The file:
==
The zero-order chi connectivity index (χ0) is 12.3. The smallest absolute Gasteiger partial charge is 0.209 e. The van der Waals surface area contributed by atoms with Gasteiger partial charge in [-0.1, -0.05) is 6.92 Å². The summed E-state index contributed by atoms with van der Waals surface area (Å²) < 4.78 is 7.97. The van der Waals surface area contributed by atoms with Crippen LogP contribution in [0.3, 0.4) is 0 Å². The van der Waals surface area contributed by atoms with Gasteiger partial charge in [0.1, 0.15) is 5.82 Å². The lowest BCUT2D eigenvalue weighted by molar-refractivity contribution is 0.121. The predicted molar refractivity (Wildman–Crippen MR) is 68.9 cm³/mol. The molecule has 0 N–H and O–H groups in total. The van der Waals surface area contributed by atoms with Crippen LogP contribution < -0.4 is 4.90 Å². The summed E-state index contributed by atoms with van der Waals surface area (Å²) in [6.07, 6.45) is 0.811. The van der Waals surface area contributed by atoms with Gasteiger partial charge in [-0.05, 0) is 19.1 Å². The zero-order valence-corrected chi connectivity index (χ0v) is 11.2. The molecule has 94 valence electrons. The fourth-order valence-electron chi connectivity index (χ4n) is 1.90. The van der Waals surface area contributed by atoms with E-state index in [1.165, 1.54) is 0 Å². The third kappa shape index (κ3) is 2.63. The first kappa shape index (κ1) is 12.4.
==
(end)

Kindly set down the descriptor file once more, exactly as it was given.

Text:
The zero-order chi connectivity index (χ0) is 12.3. The smallest absolute Gasteiger partial charge is 0.209 e. The van der Waals surface area contributed by atoms with Gasteiger partial charge in [-0.1, -0.05) is 6.92 Å². The summed E-state index contributed by atoms with van der Waals surface area (Å²) < 4.78 is 7.97. The van der Waals surface area contributed by atoms with Crippen LogP contribution in [0.3, 0.4) is 0 Å². The van der Waals surface area contributed by atoms with Gasteiger partial charge in [0.1, 0.15) is 5.82 Å². The lowest BCUT2D eigenvalue weighted by molar-refractivity contribution is 0.121. The predicted molar refractivity (Wildman–Crippen MR) is 68.9 cm³/mol. The molecule has 0 N–H and O–H groups in total. The van der Waals surface area contributed by atoms with Crippen LogP contribution < -0.4 is 4.90 Å². The summed E-state index contributed by atoms with van der Waals surface area (Å²) in [6.07, 6.45) is 0.811. The van der Waals surface area contributed by atoms with Gasteiger partial charge in [-0.05, 0) is 19.1 Å². The zero-order valence-corrected chi connectivity index (χ0v) is 11.2. The molecule has 94 valence electrons. The fourth-order valence-electron chi connectivity index (χ4n) is 1.90. The van der Waals surface area contributed by atoms with E-state index in [1.165, 1.54) is 0 Å². The third kappa shape index (κ3) is 2.63. The first kappa shape index (κ1) is 12.4.